We wanted to share some of what we have learned recently from the education podcasts we have been listening to.
Douglas Fisher’s has some great, practical tips on distance learning!
He suggests that teachers should integrate synchronous and asynchronous learning. Get students to work together collaboratively. Have intentional, small group interactions with students since not all have students have parents at home to assist them/supervise them. School should really consider offering on-campus supervision for children of essential workers when the school 100% virtual.
Moving forward, after this pandemic, we will better understand that learning happens outside of the school building, and that learning may not take as much time as previously believed (it doesn’t take 8 hours to learn what is usually taught in a traditional school day).
We have also come to recognize the importance of the routines that actually going to school can teach. If you are starting the year virtually, and it has been 6 months since your students were in school, teach routines at the beginning of the year just like you normally would, but also think about routines like encouraging them to get enough sleep and not interupt class to go the the bathroom.
You also need some healthy routines. If you are working from home, try and set up a specific place to work at home so that you “go to work” in order to help you better establish healthy boundaries even if you aren’t reporting to a school building.
It is also a good idea to encourage student to have a workspace in the house rather than having students do school in their bedroom. Not only does this help them separate school time from home time, but it keeps random eyes out of students bedrooms.
You may also want to teach students to turn off the self-view; most people are self-conscious about seeing themselves. You may find students are more likely to turn their cameras on if they don’t see themselves on the screen.
Robert Barr & Emily Gibson - Building the Resilient School: Overcoming the Effects of Poverty With a Culture of Hope (Aug 13)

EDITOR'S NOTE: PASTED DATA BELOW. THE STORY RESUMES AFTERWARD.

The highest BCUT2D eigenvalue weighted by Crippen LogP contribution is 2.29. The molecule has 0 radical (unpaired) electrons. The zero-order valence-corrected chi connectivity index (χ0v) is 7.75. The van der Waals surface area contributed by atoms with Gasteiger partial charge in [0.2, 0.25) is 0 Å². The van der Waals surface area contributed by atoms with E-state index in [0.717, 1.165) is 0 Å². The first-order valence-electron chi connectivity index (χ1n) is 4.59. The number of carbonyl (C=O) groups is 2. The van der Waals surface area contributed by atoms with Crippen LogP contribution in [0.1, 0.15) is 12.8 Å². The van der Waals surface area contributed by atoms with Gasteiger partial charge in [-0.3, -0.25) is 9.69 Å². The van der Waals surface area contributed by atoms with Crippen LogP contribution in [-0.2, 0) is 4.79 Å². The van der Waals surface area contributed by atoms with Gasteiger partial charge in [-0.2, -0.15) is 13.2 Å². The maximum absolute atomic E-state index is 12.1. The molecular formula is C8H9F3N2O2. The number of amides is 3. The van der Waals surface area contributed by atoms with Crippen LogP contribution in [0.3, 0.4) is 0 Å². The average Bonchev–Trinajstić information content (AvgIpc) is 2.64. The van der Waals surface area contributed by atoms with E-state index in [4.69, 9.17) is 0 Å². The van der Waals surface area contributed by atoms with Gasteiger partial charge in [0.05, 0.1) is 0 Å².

A resilient school teaches both students and teachers how to be resilient depsite trauma and/or poverty.
Regardless of how great a school is, there are so many students who miss large amounts of school due to poverty. Many resilient schools have started to develop community outreach programs which function as coordinators to community support. Schools are able to help students and families find the support they need which allows them to focus on being in school and learning more. Teachers then know exactly what to do when they learn of needs that their students have.
When students are hungry or do not have suffient clothing for harsh weather or experience hygiene problems due to a lack of basic necessities like water or electricity, teachers need to be able to connect families to a liason who can truly assist them. We all know the very real truth of Maslow’s Hierarchy of Needs.
Another way community outreach programs coordinated through schools can help is lessening the amount of families that have to move around so much due to poverty (which results in students giving up due to moving so much).
Programs like these allow teachers to worry less about all the things they cannot do, freeing them to focus more on the things they can do. Classrooms and schools that foster a sense of community and belonging were found to have had a higher rate of participation when they transitioned to distance learning in the spring.
It is important to realize that teachers in high poverty schools are actually first responders who are dealing with trauma daily. Barr and Gibson’s book provides guidance on how to provide that support which can also encourage greater teacher longevity in these schools.
How do we continue to build community during virtual learning? We have to focus on relationships and community, creating inclusive spaces.
Think specifically about students that are generally marginalized in a traditional setting and be purposful with planning that includes them.
Focus on the strengths and interests of students and colleagues during this time.